For racehorses, a broken bone no longer is sure ticket to death

November 29, 1993|By Ross Peddicord | Ross Peddicord,Staff Writer

Dan Dreyfuss was making his veterinary rounds on the Laurel backstretch on Oct. 9, listening to the track announcer's call of the Maryland Million Classic, when he heard it: Root Boy had broken down.

The 5-year-old horse lay on the track, his right foreleg shattered and bleeding. The colt Union City, after suffering a similar injury in this year's Preakness, had to be destroyed.

"I drove over there as fast as I could, and could tell right away

this was a horrible injury," Dr. Dreyfuss said. "[Root Boy] has always been one of my favorites. I knew when I saw him I could not put this horse down. I was going to do everything I could to save his life."

After undergoing surgery and spending six weeks in intensive care at a Pennsylvania equine hospital -- at a cost of $12,000 to $15,000 -- Root Boy stepped off a van Tuesday at Murmur Farm in Harford County to begin preparing for his new career as a stallion. He could begin breeding mares as early as February.

His story is proof that a broken leg, no matter how severe, doesn't automatically mean a death sentence for a thoroughbred.

Root Boy, owned by Towson business executive Richard Blue, was near the lead after completing about a third of the 1 1/8 -mile Maryland Million Classic when jockey Edgar Prado heard "a pop." Root Boy's right leg had snapped. Then, favorite Reputed Testamony, ridden by Kent Desormeaux, ran into him from behind.

The impact sent Root Boy, who had been traveling about 30 mph, on a long skid that nearly ripped the hide off the entire left side of his body.

Mr. Prado was unhurt, but the horse suffered three fractures -- in addition to a condylar, or joint fracture, of his cannon bone, he smashed both sesamoids, two bones located behind his heel. Two of the fractures were open, with bones protruding through the skin.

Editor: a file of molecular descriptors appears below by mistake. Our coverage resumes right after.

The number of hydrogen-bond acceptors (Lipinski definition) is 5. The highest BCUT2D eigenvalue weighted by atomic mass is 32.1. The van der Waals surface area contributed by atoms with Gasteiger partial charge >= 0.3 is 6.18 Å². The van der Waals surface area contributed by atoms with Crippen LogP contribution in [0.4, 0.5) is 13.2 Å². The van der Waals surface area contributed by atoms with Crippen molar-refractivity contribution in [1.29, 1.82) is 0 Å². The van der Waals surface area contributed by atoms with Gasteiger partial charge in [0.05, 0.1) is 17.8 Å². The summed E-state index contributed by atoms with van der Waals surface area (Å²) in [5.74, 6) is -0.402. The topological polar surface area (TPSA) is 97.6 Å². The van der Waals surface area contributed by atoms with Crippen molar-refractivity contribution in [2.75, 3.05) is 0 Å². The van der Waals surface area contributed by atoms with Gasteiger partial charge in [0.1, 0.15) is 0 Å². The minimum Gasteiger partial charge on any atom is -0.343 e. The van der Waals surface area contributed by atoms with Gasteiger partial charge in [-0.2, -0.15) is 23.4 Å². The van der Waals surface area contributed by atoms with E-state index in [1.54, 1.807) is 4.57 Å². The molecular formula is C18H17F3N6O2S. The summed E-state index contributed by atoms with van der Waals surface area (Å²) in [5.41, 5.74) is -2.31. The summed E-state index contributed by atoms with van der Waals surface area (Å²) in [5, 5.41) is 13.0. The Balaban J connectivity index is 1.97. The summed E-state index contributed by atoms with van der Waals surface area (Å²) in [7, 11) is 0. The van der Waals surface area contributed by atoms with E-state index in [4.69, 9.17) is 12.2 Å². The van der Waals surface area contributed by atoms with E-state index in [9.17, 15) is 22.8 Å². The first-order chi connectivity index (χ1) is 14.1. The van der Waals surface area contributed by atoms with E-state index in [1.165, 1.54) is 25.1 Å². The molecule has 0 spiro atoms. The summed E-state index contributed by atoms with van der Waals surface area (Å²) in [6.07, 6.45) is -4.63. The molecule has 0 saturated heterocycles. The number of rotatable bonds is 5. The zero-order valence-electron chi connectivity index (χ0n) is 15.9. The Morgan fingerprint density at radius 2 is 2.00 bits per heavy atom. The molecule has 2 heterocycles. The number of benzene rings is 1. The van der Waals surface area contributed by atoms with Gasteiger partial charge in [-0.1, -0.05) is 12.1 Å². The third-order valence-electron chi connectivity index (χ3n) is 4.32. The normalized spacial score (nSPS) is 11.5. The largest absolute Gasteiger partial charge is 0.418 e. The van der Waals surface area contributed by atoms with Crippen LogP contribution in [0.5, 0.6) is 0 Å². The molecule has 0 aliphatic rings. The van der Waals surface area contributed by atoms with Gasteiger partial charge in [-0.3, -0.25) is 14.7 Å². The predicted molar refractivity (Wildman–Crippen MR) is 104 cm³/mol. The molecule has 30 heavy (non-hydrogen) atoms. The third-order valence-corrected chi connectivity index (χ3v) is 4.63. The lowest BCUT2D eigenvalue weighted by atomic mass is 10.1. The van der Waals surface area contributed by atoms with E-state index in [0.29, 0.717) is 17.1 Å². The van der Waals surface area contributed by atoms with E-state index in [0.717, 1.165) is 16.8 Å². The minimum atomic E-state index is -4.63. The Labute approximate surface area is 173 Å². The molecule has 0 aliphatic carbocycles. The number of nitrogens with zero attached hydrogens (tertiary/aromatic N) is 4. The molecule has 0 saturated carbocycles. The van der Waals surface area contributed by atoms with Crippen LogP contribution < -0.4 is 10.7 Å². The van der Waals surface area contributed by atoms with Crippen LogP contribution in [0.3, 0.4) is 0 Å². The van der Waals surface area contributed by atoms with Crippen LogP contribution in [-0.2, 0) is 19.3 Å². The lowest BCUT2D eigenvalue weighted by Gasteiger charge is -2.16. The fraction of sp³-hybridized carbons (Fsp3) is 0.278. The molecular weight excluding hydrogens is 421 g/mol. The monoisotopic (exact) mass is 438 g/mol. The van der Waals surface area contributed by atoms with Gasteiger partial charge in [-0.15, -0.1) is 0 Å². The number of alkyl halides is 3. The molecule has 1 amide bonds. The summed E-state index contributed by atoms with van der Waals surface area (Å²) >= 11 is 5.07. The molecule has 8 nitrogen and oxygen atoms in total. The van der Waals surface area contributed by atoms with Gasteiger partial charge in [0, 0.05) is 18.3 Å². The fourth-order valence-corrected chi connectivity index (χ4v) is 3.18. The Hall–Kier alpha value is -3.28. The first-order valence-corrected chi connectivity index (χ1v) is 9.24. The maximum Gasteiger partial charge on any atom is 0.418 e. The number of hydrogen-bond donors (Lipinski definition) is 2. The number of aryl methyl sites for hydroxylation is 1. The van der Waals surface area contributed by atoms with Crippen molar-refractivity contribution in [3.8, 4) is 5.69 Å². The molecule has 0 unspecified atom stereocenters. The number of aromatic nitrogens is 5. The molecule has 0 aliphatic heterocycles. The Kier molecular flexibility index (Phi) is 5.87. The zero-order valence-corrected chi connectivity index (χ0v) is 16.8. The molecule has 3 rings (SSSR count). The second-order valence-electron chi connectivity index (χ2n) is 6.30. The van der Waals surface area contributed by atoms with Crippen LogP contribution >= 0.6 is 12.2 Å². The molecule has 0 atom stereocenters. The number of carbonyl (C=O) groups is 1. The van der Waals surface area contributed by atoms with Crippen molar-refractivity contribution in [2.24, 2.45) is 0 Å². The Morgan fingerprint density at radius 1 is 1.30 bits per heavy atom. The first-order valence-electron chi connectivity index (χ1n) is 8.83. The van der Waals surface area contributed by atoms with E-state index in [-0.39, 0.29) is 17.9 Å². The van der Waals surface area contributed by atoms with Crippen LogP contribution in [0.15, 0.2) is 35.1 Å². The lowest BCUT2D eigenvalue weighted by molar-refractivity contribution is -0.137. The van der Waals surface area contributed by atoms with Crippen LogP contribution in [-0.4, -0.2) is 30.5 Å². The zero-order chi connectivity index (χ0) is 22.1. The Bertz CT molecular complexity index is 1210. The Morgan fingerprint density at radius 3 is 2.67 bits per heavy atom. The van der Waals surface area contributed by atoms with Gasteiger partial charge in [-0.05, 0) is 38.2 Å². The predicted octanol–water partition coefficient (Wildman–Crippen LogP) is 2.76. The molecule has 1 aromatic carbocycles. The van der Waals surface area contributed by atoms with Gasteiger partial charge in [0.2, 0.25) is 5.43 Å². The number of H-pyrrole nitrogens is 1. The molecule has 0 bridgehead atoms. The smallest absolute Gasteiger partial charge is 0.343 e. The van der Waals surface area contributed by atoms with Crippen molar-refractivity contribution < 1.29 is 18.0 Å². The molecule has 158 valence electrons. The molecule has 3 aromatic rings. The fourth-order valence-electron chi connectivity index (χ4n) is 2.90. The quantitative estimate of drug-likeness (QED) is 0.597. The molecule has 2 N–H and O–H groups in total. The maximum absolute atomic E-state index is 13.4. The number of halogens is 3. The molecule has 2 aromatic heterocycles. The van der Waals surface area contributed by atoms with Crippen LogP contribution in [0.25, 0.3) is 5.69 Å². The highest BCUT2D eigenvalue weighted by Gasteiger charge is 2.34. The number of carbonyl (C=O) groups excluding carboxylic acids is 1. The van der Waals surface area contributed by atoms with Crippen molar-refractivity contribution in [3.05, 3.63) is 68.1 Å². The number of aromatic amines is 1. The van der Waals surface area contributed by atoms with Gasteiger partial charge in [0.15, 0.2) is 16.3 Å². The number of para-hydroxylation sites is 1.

Less than three hours later, Root Boy arrived at the New Bolton Center of the University of Pennsylvania Veterinary Medical School, in Kennett Square about 30 miles west of Philadelphia. His chances of survival were less than 50-50.

David Nunamaker, chief of New Bolton's orthopedic staff, repaired the shattered leg by inserting a strip of stainless steel the size of a dinner knife. The metal plate is held to the bone by 14 screws, and it will remain in place for the rest of the horse's life.

Dr. Nunamaker said that New Bolton receives about 12 to 15 horses each year that have sustained injuries as severe as Root Boy's.

"Obviously, you can't save all horses in these kinds of situations," said Dr. Dreyfuss. "But I think Root Boy's case shows that if you make the effort, that if you do proper first aid quickly, have a good surgeon, a willing patient, a cooperative owner and enough living tissue left to facilitate healing, then these horses can be saved."

Root Boy's breakdown was hauntingly familiar to Dr. Dreyfuss, who was an attending vet at the Preakness when Union City broke both sesamoids and suffered an open condylar fracture -- just like Root Boy.

The difference between the two horses was that Union City had tried to run on the shattered leg, stripping open the arteries.

"There was no pulse in his foot," Dr. Dreyfuss said. "It was ice cold. Horses like that can be operated on, but what happens is that, because of the artery damage, blood can't get to the tissue and it cannot heal. In a couple of weeks, the leg becomes gangrenous, and the horse is destroyed."

It was Dr. Dreyfuss who euthanized Union City almost immediately after the race.

But there always was a good pulse in Root Boy's foot, Dr. Dreyfuss said, and the fact that he had collapsed in shock kept him from ripping apart his lower leg.

Dr. Dreyfuss said he immediately wrapped a sterile bandage on the horse's leg and applied a Kimsey splint, an aluminum structure to stabilize the leg.

"I had tears streaming down my face the whole time I was doing it," Dr. Dreyfuss said. "The horse kept lifting up his head and looking back at me."

Saving a life

Root Boy, a strong-willed bay with respectable bloodlines and more than $380,000 in earnings, has received cards and letters wishing him a speedy recovery.

One letter was from Lana Waggener of Baltimore, who wrote, "I know it sounds crazy sending a get-well card to a horse . . . but I've been betting on him for three years, and I just love that horse."

Root Boy's survival story comes at a time when the racing industry is reeling because so many horses are being destroyed after suffering injuries. Julie Wilson, a veterinarian at the University of Minnesota, is doing a national study that estimates there was one fatality for every 122 races in 1992.

National television audiences have seen horses suffer fatal breakdowns several times in recent years. In addition to Union City in the Preakness and Prairie Bayou in the Belmont this year, there have been four deaths resulting from Breeders' Cup races in the past four years.

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